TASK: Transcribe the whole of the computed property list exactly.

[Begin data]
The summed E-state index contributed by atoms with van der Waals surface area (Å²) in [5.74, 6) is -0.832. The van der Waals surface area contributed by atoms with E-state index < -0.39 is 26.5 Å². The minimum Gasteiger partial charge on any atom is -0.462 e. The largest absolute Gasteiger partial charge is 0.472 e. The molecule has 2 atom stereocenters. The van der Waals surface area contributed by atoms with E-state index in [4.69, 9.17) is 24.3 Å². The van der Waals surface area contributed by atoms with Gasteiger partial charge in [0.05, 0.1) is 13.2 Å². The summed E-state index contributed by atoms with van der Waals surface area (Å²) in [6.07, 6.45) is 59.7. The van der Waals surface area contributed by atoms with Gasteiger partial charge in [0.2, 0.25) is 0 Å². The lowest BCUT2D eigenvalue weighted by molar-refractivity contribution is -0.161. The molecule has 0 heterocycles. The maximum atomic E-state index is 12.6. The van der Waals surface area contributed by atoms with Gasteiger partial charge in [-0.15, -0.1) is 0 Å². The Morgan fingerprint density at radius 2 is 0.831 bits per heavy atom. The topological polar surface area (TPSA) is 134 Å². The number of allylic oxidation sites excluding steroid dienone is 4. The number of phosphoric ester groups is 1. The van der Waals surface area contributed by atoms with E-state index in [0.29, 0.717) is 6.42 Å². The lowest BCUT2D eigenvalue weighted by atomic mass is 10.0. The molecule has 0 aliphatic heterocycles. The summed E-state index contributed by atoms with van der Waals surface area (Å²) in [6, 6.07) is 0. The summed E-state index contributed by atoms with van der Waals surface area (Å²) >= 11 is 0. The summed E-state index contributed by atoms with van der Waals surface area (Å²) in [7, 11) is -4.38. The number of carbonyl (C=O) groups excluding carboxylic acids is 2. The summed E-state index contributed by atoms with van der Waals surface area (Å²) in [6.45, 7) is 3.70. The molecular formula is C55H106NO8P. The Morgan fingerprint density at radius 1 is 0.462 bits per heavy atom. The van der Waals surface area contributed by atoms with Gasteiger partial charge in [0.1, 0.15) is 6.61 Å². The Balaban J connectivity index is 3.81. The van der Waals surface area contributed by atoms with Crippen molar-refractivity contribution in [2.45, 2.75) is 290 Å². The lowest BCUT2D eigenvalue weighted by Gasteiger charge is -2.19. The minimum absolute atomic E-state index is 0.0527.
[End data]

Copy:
The summed E-state index contributed by atoms with van der Waals surface area (Å²) in [5.74, 6) is -0.832. The van der Waals surface area contributed by atoms with E-state index < -0.39 is 26.5 Å². The minimum Gasteiger partial charge on any atom is -0.462 e. The largest absolute Gasteiger partial charge is 0.472 e. The molecule has 2 atom stereocenters. The van der Waals surface area contributed by atoms with E-state index in [4.69, 9.17) is 24.3 Å². The van der Waals surface area contributed by atoms with Gasteiger partial charge in [0.05, 0.1) is 13.2 Å². The summed E-state index contributed by atoms with van der Waals surface area (Å²) in [6.07, 6.45) is 59.7. The van der Waals surface area contributed by atoms with Gasteiger partial charge in [0.2, 0.25) is 0 Å². The lowest BCUT2D eigenvalue weighted by molar-refractivity contribution is -0.161. The molecule has 0 heterocycles. The maximum atomic E-state index is 12.6. The van der Waals surface area contributed by atoms with Gasteiger partial charge in [-0.15, -0.1) is 0 Å². The Morgan fingerprint density at radius 2 is 0.831 bits per heavy atom. The topological polar surface area (TPSA) is 134 Å². The number of allylic oxidation sites excluding steroid dienone is 4. The number of phosphoric ester groups is 1. The van der Waals surface area contributed by atoms with E-state index in [0.29, 0.717) is 6.42 Å². The lowest BCUT2D eigenvalue weighted by atomic mass is 10.0. The molecule has 0 aliphatic heterocycles. The summed E-state index contributed by atoms with van der Waals surface area (Å²) in [6, 6.07) is 0. The summed E-state index contributed by atoms with van der Waals surface area (Å²) >= 11 is 0. The summed E-state index contributed by atoms with van der Waals surface area (Å²) in [7, 11) is -4.38. The number of carbonyl (C=O) groups excluding carboxylic acids is 2. The summed E-state index contributed by atoms with van der Waals surface area (Å²) in [6.45, 7) is 3.70. The molecular formula is C55H106NO8P. The Morgan fingerprint density at radius 1 is 0.462 bits per heavy atom. The van der Waals surface area contributed by atoms with Gasteiger partial charge in [0.1, 0.15) is 6.61 Å². The Balaban J connectivity index is 3.81. The van der Waals surface area contributed by atoms with Crippen molar-refractivity contribution in [2.45, 2.75) is 290 Å². The lowest BCUT2D eigenvalue weighted by Gasteiger charge is -2.19. The minimum absolute atomic E-state index is 0.0527.